Abstract: Establishing the State of the Art: Firms, Regulation, and the Production of Knowledge, 1970-1977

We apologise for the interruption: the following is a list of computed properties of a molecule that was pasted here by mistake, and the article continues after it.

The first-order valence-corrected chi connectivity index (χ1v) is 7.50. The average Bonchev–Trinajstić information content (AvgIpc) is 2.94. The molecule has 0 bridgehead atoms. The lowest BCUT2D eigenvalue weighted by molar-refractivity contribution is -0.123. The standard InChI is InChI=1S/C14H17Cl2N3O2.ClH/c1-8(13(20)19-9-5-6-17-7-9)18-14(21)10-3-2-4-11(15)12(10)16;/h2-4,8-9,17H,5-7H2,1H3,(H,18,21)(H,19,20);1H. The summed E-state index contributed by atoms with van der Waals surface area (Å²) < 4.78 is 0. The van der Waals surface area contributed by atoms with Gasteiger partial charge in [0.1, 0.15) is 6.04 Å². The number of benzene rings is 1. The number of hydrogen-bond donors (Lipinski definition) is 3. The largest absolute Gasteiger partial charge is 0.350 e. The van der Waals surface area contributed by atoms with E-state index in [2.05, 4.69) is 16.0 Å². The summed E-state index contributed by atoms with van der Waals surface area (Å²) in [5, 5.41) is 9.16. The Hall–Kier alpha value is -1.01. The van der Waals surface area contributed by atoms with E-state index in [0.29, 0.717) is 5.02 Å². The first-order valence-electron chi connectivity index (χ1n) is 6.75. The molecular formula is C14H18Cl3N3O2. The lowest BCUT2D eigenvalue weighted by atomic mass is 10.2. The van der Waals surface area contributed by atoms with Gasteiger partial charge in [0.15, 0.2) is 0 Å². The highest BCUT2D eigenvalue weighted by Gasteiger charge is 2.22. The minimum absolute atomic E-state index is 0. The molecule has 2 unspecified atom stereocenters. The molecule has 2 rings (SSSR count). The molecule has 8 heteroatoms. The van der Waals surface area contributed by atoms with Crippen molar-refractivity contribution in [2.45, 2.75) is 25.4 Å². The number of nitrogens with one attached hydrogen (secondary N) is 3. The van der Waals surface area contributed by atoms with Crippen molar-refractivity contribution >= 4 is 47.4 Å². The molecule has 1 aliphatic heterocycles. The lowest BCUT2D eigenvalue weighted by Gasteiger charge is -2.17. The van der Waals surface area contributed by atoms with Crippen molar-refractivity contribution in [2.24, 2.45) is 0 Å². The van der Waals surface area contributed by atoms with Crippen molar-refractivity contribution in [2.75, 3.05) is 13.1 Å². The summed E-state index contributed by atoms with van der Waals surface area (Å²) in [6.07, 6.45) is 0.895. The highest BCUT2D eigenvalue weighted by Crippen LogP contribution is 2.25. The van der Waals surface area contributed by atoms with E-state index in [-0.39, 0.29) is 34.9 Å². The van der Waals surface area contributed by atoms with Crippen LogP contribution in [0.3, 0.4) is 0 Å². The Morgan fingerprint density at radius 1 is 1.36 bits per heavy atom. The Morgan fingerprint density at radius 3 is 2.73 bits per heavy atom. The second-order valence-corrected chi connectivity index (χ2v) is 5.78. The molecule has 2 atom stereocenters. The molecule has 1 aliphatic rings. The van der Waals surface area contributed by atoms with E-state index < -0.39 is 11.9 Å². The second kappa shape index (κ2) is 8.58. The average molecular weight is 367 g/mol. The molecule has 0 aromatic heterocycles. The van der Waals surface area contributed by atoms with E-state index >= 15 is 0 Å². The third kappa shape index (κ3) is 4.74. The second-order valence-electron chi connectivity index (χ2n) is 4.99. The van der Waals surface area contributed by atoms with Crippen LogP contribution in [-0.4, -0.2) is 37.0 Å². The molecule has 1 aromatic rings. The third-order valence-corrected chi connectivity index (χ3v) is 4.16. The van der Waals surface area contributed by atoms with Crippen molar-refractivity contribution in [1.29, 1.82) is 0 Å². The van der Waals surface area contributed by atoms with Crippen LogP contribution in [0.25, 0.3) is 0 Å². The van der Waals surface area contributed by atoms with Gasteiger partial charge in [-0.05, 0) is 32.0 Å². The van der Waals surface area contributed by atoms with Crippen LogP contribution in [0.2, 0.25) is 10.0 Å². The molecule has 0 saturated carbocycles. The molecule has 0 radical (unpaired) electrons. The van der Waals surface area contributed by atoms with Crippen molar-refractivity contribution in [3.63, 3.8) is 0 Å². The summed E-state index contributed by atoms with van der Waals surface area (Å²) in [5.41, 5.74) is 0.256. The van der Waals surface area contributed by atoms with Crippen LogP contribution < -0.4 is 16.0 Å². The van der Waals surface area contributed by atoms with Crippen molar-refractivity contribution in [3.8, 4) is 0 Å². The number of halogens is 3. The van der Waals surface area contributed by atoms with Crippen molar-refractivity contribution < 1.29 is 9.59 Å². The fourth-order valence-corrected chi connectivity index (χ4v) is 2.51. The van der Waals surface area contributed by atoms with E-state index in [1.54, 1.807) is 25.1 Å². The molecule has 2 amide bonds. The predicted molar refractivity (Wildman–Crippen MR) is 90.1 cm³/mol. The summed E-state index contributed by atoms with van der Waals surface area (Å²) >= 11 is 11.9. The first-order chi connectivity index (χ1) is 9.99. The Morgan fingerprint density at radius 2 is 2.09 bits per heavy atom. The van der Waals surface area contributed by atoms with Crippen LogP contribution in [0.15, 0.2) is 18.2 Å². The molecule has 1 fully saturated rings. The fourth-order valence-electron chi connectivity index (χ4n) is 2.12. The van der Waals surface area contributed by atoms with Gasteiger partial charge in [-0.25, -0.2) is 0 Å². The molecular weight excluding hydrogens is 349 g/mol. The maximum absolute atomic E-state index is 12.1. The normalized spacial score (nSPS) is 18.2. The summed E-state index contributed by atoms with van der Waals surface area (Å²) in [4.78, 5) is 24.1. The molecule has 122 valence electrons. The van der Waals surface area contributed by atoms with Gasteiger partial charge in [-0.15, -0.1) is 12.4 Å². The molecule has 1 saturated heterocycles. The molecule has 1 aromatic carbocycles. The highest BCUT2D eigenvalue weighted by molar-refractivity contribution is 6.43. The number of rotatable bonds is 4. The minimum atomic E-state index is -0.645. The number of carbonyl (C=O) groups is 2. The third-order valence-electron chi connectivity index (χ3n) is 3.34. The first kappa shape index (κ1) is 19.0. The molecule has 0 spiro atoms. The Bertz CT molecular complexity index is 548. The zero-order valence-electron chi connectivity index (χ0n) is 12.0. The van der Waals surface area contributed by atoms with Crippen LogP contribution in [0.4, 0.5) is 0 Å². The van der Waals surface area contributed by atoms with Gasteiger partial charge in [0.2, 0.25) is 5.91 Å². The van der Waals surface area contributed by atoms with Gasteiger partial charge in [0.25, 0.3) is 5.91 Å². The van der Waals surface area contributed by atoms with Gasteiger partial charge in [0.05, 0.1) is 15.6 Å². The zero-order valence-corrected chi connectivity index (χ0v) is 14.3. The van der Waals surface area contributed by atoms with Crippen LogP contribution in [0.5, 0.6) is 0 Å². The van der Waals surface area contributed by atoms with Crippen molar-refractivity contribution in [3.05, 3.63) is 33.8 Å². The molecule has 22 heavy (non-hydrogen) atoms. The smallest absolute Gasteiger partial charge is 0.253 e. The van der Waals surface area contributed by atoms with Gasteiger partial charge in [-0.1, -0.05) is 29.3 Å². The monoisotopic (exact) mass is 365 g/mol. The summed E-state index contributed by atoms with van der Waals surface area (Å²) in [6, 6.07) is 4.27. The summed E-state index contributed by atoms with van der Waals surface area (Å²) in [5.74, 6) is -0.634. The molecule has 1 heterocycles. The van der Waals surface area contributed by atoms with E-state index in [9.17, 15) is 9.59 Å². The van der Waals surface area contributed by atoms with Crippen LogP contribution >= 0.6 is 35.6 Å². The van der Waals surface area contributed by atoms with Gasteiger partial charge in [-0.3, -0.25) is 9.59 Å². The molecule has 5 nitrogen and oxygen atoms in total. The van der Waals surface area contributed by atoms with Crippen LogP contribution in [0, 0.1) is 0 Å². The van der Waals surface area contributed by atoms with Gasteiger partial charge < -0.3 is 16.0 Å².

Drawing on federal records, published reports, and oral history interviews, this paper examines how regulators produce knowledge and create information both for themselves and for others, including regulated firms, their suppliers, and consumer advocates. The 1970 Clean Air Act amendments mandated that automakers drastically reduce emissions from their cars. Yet, the law also created a safety valve: the administrator of the Environmental Protection Agency (EPA) could suspend the standards for one year if the automakers could not meet them. Between 1972 and 1975, the EPA carried out technological assessments and held a series of hearings in its efforts to decide whether to suspend the standards. Since 1969, however, the auto industry had worked under a consent decree that forbade them from sharing research on emissions controls; the decree had created an information vacuum. No one knew where current technology lay. But through its efforts the EPA and its employees established the state of the art.